Kundera and Kitsch

John Bayley

  • The Unbearable Lightness of Being by Milan Kundera, translated by Henry Heim
    Faber, 314 pp, £9.50, May 1984, ISBN 0 571 13209 X

There is always comedy in the ways in which we are impressed by a novel. It can either impress us (if, that is, it is one of the very good ones) with the sort of truths that Nietzsche, Kafka and Dostoevsky tell us, or with the truths that Tolstoy and Trollope tell us. To the first kind we respond with amazement and delight, awe even. ‘Of course that’s it! Of course that’s it!’ The second kind of truths are more sober, more laboriously constructed, more ultimately reassuring. They are the truths necessary for fiction, and therefore necessary for life. The first kind contribute brilliantly not to life itself but to what seems an understanding of it. And that too is necessary for us, or at least desirable, and enjoyable.

Milan Kundera’s latest novel is certainly one of the very good ones. It is in fact so amazingly better than anything he has written before that the reader can hardly believe it, is continually being lost in astonishment. In manner and technique it is not much different from his previous books, but the story here at last really compels us, and so do the hero and heroine. Kundera’s great strength has always been his wit and intelligence, and his particular way with these assets. He was a Nietzschean truth-teller rather than a Tolstoyan one. But this new novel dissolves my distinction while at the same time drawing attention to it. Its impact is considerable. Whether it will last, whether one will want to read it again, are more difficult questions to answer.

Salman Rushdie described The Book of Laughter and Forgetting, which appeared in English in 1980, as ‘a whirling dance of a book’, and went on to bury it under all the chic epithets, sad, obscene, tender, wickedly funny, wonderfully wise, ‘a masterpiece full of angels, terror, ostriches and love’. It was not as bad as that. But Kundera was like a man let loose among all the literary fashions of the West, grabbing this and that, intoxicated by the display patterns of freedom. On the publication of the book the Czech Government revoked his citizenship. Both this decision and the book itself followed logically from Kundera’s early novels and stories, like The Joke, published in Prague during the Prague Spring. The Book of Laughter and Forgetting (the title is shorter in Czech and sounds better) used every device of French and American ‘fictiveness’, and its pornography, though cheerful, was so insistent in repudiating any shadow of Iron Curtain puritanism that it now seems as didactic and determined as the evolutions of Komsomol girls in red gymslips.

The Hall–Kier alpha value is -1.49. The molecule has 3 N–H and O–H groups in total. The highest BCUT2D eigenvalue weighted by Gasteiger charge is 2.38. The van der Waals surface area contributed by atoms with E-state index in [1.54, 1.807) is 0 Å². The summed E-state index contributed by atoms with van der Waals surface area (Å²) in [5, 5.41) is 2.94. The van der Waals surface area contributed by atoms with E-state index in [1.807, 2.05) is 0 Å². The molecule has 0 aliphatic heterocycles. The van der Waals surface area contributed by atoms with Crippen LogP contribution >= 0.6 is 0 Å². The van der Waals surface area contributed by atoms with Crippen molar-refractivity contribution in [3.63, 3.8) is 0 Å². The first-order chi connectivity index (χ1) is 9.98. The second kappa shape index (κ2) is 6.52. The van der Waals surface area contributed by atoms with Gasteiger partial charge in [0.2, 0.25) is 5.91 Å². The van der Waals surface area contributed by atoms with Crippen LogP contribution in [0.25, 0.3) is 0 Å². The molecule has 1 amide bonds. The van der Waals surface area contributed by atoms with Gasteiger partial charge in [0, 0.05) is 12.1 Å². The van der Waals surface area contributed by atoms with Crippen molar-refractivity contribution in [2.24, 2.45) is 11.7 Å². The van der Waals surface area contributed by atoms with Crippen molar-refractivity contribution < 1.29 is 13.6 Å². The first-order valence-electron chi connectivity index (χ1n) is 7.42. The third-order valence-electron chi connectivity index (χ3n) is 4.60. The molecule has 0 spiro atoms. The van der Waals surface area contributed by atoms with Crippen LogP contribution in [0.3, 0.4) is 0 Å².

Unfair maybe, but circumstances made the book weightless, cosmopolitan. Despite its title, there is nothing weightless about The Unbearable Lightness of Being. In one sense, indeed, it satirises its predecessor. Nor could it possibly have been written by a Frenchman or an American. It is deeply, centrally European, both German and Slav, as Nietzsche himself was both Pole and German. Prague is the centre of this Europe, and with this book we are right back in Kafka’s city, where neither Kafka nor Kundera can be published. None the less, Kundera’s intelligence has quietly forsaken contemporary Western fashion and gone back to its deep roots, in Europe’s old repressions and nightmares, to a time and an art long before the cinema and the modern happening.

Both in Poland and in Czechoslovakia the cinema represented a method of escape into the modernity which the Communist system rejected and forbade. Kundera was a professor of film technology and his pupils produced the new wave in the Czech cinema. His work, even the present novel, has been influenced by film techniques, but they have here been thoroughly absorbed into the forms of traditional literature, and Kundera now seems positively old-fashioned in the way in which he combines the authorial presence with the ‘story’. The author is the purveyor of Nietzschean truth, but the story is of the Tolstoyan kind. Lightness of being is associated with the author’s voice, with the cinema and sex, with irresponsibility and definition, with politics. Weight or heaviness of being, on the other hand, is associated with love and fidelity, suffering, chance, fiction, form and content (‘The sadness was form, the happiness content. Happiness filled the space of sadness’), death.

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